Benign prostatic hyperplasia - BPH - is the medical term for a swollen prostate (enlarged prostate).
In males, the prostate goes through two main periods of growth. The first occurs early in puberty, when the prostate doubles in size. At around age 25, the prostate gland begins to grow again. This natural growth of the prostate doesn't usually cause problems. (It shouldn’t.)
Yet, for many men, it does. BPH is the most common of all prostate disorders in men.
This 'choking' of the urethra (within the swollen prostate, see diagram) can cause uncomfortable urinary symptoms, such as these:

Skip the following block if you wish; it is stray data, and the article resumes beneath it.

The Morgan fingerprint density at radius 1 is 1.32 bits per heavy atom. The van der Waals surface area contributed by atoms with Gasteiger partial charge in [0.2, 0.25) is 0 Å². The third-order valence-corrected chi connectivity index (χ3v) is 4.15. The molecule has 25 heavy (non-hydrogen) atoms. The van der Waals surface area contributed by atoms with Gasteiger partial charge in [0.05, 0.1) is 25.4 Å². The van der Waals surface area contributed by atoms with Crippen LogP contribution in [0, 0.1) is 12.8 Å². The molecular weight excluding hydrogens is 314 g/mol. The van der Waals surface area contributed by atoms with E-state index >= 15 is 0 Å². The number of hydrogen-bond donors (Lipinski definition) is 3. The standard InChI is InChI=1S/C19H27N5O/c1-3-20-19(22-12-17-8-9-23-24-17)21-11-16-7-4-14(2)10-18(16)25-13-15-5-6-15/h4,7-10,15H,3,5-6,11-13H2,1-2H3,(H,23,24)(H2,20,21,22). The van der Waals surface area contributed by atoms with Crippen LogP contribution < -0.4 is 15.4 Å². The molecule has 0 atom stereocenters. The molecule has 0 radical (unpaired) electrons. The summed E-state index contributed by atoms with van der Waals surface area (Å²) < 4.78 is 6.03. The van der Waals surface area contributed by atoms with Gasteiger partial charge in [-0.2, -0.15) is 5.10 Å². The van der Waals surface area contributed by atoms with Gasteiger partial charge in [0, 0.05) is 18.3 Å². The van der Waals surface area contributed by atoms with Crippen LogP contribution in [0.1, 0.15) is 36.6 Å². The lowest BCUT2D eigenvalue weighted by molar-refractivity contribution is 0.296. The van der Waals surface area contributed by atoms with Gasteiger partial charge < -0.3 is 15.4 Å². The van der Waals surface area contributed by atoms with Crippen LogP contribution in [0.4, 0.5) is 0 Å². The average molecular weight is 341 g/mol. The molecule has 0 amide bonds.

BPH not only diminish the quality of life, but also causes serious problems over time. For example, the retention of urine and strain on the bladder can lead to urinary tract infections, bladder or kidney damage, bladder stones, and urinary incontinence.
In Western countries, it is estimated that more than 50% of the men who are 60 years of age have swollen prostates. In the United States alone, there were 4.5 million visits to physicians for BPH in 2000.
Sadly, for all the modern drugs it has at its disposal to treat the symptoms of BPH, the medical establishment still has no clue to the underlying cause of BPH. It shows in the language used to describe this prostate problem…
"PH is not well understood. No definite information on risk factors
"Another theory focuses on dihydrotestosterone (DHT)…"
"Some researchers suggest that BPH may develop as a result of 'instructions' given to cells early in life…"
They would do well to examine the toileting habits of Chinese, Indian and Japanese men, as highlighted in the Prostate Problems section.